Handmade creations make great gifts for the holidays CRAFTY IDEAS

November 28, 1991|By CATHERINE COOK | CATHERINE COOK,Sun Fashion Editor

It's a risky business. Choosing a handcrafted gift isn't as safe as giving a best-selling book or the world's most popular perfume. You're putting your taste on the line when you select something one of a kind.

But a special item, made by hand, can be the ideal solution if you're tired of giving the predictable gifts this holiday season -- you know, the same boxed scarf or slippers that you can find in every store.

Handcrafted gifts with a fashion flavor can be unearthed at craft galleries, museums and at the many holiday bazaars and sales. Even mass market stores and malls vary their usual fare this time of year by adding such specialty items.

Jewelry is the largest category of handmade gifts in the fashion and beauty area. And the selection is vast.

Priced to sell: Prices range from under $10 for a pair of brass earrings up into the thousands for a necklace wrought in precious metals and stone -- sometimes in the same store.

At the lower end of the price scale are whimsical laminated paper jewelry pieces that can be found at Both Ends Ltd., 900 Cathedral St. The selection includes holiday earrings and pins, such as a bright blue pickup truck carrying a Christmas tree, which is priced at $7.50.

Tomlinson's Craft Collection, at 516 N. Charles St. and in the Rotunda at 711 W. 40 St., features some very expensive jewelry, but also some in the mid and lower range, such as brass cutout earrings for $10 and porcelain earrings priced at $7.50.

Heavy cardboard painted with colorful enamel is the basis for inexpensive and lightweight earrings at Zyzyx, a new arts, craft and jewelry store recently opened at 6 Woodholme Village Court. Priced at $16, these earrings feature brightly painted abstract faces -- a gift equally appropriate for a teen-ager or a light-hearted adult.

At Zyzyx you can also find unusual mechanical geometric earrings by artist Eve Kaplan that can change shape according to your whim. Prices are from $20 to $25.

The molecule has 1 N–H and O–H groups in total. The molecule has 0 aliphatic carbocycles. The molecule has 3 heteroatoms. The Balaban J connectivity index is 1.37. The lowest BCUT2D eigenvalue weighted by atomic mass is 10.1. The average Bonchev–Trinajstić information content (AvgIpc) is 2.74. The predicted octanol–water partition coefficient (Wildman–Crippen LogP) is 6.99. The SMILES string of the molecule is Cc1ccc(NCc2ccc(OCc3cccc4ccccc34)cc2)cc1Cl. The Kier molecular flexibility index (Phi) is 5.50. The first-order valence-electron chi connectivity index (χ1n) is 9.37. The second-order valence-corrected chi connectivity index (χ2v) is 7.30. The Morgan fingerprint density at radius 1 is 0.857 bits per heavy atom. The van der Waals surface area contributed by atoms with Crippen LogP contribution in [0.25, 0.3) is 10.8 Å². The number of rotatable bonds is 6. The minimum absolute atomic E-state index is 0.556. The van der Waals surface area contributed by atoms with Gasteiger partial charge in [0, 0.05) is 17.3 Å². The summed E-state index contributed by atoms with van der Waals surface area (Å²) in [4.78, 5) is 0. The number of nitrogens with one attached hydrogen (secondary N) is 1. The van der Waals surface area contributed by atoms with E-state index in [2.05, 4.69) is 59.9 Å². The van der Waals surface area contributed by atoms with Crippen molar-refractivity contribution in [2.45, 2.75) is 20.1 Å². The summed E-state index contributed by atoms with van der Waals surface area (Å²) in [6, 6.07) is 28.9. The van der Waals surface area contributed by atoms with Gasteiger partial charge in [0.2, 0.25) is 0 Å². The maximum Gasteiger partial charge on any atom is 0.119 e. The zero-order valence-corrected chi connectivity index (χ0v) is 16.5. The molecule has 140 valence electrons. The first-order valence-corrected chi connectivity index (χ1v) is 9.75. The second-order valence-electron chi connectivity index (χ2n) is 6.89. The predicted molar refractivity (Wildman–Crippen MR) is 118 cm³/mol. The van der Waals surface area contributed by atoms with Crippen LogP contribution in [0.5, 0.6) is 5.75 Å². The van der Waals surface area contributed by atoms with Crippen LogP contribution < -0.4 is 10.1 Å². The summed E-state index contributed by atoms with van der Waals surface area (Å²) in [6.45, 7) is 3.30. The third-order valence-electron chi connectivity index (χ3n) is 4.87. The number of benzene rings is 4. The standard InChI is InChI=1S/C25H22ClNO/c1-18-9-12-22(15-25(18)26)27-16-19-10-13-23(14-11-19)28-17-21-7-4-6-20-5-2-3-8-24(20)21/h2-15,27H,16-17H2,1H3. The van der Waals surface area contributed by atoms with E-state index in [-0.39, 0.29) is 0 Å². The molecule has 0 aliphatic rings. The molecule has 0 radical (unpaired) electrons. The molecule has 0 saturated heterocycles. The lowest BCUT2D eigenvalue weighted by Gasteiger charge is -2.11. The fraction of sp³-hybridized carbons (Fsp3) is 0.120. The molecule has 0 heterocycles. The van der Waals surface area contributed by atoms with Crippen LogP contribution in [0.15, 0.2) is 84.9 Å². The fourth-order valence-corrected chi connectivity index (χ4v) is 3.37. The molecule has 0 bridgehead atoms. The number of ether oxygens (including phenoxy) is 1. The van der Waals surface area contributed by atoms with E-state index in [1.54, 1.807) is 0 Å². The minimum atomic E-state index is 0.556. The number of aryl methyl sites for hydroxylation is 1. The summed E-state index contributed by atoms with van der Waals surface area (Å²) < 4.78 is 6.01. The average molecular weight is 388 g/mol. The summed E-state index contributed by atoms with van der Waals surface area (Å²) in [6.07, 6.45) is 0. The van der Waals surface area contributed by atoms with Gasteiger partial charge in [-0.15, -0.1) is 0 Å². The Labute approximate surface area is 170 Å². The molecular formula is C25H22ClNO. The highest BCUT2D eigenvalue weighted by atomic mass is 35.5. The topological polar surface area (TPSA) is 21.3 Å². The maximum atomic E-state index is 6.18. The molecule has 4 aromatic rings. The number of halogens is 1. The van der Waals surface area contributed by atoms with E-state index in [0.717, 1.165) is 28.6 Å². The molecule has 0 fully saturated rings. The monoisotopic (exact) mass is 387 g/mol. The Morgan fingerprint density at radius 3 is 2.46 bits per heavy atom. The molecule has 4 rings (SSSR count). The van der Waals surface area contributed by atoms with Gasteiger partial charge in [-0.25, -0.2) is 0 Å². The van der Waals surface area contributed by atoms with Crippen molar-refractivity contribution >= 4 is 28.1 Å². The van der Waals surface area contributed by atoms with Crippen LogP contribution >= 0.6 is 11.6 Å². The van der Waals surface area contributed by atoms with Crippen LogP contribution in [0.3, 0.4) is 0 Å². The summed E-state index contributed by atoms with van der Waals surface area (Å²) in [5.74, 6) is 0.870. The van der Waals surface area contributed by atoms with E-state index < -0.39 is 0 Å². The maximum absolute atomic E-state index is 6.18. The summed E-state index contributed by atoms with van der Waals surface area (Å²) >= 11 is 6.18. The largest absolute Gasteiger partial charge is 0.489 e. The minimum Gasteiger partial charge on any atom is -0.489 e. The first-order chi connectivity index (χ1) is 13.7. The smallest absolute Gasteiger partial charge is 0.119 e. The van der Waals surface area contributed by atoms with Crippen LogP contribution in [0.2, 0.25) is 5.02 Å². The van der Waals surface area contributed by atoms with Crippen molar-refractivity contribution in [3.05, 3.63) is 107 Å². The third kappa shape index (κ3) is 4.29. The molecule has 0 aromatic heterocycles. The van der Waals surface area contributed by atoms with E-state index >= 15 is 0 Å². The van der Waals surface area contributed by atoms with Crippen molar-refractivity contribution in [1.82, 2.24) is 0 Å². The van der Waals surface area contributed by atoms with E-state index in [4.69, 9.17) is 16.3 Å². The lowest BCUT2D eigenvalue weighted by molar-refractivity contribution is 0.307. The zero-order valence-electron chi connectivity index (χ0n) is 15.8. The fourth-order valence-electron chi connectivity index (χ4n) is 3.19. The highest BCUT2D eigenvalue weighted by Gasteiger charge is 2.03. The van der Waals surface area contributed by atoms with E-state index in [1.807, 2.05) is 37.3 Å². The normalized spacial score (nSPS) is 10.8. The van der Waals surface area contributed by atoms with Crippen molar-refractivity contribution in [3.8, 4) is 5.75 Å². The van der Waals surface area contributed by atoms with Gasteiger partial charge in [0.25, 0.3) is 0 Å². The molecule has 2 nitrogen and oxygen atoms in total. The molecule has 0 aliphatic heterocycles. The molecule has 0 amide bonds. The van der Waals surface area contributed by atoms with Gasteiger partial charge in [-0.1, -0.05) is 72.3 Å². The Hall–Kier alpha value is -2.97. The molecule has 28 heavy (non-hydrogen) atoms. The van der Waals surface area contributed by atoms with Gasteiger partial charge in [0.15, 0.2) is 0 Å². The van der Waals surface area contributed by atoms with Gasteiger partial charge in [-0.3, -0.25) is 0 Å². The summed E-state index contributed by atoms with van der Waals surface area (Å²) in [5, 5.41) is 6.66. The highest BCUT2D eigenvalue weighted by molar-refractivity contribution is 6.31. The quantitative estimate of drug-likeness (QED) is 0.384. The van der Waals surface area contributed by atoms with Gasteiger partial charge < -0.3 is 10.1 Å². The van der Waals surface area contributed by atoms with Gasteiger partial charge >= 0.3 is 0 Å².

For the environmentalist on your list, you'll find brushed metal earrings and pins that come complete with sayings like "cherish the earth" and "listen for the birds," from $36 to $46.

Hometown charm: When your gift happens to be the work of a local Baltimore artist, an extra element of charm is added. But you may have to ask the sales staff which jewelry is local, since the origin of a piece is not always indicated.

The recycled jewelry of artist Regina Smith will be showcased along with that of other local craftspeople at a special shop called Christmas at the Waterfront, which opens tomorrow at 1610 Thames St. in Fells Point and will remain open until the end of the year. (Call (410) 675-8560 for hours.)

Ms. Smith uses unusual materials such as old watch parts and bits of costume jewelry found at flea markets to make such one-of-a-kind items as bolo ties, jewelry boxes and picture frames. Her prices range from about $20 for a barrette.

If you have something of sentimental value, like some English coins from a trip or a piece of family jewelry, she'll even create something just for the person you have in mind.

Other local artists can be found at such places as Femme in Brown's Arcade in downtown Baltimore. Here you can find hand-painted molded clay and bead earrings by Terri Kernan between $15 and $25 and the sterling silver wire and glass tube work of Barbara Levy, priced around $30.

One of the newest area artists to be found at Tomlinson's is Rebecca Hanna, who makes assemblage jewelry in which she might incorporate something like a hand-painted photo into a beaded Victorian locket. Pins are from $30-$40 and necklaces $150.

Craft Concepts in Greenspring Station recently began carrying the silver animal jewelry of Flannery Design of Baltimore. A copper cat with a quizzical expression sports sterling silver wire whiskers and is priced between $36 and $52 depending on size.

Here and at other craft galleries in town, you'll also find the work of some of the area's most established artists. Among them are Mary Kay Dilli, who makes beaded and woven bracelets and necklaces, and painter Joan Erbe, who creates colorful pins with eccentric faces.

Broad appeal

If you're unsure about the taste of the people on your list, you might ask store owners about items that have been popular.

The work of Kevin and Kate Plunkett has been so successful at Tomlinson's that owner Ginny Tomlinson has carried it continuously since she first began buying crafts in 1973.

She describes the work as a "pure, simple Scandinavian look -- very classic. The Plunketts make lovely little pendants in silver or gold, and each is individually set with maybe an amethyst, a garnet, pearl or opal. They make a great present for a man to buy for his teen-age daughter, because they're not too adult, but they last. And 20 years from now it will still be a beautiful piece of jewelry for her to wear." Prices are between $36-$150.

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